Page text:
Tuesday, 30 October 2012

Phnom Penh and saying goodbye to Cambodia

The bus down to the Cambodian capital Phnom Penh was pretty easy going and when we arrived in the city and disembarked we had the usual onslaught of tuk-tuk drivers clamouring for our business. 

As I was still a little fragile after my recent illness, we'd booked ourselves a room in another comfortable-looking hotel and so had the most persuasive/relentless driver take us from the bus station to our new accommodation.

The journey was an interesting introduction to Phnom Penh traffic. We held on tight to our luggage as our driver squeezed between other vehicles, whizzed across roundabouts and dodged precarious pedestrians. 

We distracted ourselves with the incredible sights around us: a man and woman on a moped, the latter of whom was holding over her head the drip belonging to the toddler squeezed between them; the moped with the half-dozen or so plucked chickens strung over the handlebars; the in-tuk-tuk advertisements for trips to such places as the historic 'Killing Fields' and local shooting ranges (illustrated with photos of smiling tourists toting RPGs).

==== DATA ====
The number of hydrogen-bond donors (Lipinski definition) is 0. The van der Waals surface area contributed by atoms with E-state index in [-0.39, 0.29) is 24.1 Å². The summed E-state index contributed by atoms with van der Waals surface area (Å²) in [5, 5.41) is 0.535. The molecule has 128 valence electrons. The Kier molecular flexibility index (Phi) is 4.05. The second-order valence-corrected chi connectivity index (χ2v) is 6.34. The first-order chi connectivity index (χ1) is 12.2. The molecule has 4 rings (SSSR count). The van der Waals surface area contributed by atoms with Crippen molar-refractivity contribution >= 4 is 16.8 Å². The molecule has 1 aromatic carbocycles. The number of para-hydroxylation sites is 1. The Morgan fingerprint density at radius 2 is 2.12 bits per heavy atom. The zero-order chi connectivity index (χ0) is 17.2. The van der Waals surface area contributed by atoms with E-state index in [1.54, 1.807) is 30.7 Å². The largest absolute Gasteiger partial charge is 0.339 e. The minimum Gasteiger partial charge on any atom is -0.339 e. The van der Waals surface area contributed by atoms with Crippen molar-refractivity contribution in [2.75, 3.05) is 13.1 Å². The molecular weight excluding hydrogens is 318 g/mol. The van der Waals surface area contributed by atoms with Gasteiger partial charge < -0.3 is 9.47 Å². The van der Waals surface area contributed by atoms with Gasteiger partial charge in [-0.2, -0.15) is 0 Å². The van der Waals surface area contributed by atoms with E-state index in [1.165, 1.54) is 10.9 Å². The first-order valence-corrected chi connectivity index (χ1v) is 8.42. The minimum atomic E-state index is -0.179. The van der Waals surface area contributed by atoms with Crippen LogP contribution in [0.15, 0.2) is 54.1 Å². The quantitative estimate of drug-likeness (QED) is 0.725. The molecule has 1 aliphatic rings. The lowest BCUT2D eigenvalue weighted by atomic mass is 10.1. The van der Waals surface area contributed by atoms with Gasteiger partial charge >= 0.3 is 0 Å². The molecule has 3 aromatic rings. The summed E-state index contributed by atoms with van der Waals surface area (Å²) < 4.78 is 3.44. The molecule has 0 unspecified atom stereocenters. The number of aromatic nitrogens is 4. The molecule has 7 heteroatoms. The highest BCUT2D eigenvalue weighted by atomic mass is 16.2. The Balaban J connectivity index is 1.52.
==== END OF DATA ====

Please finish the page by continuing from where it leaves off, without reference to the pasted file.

We arrived at the Lucky Star hotel unscathed - always a nice suprise! - and checked into a big double room with all the modcons we needed. 

The next day we ventured out to do a little sightseeing. I was feeling a lot better and although we were still taking things relatively easy, it was great to feel free to explore again.

First stop, after breakfast, was the Independence Monument, which sits in the middle of a busy intersection. It was built in the 1950s to commemorate Cambodia's new freedom from the French and there's not really anything to do there, but the weather was beautiful that day and we spent some time walking in the park near the monument.

We then had a bit of a sweaty walk to find a tuk-tuk (never a difficult task unless you're actually looking for one) to take us to the Tuol Sleng Genocide Museum.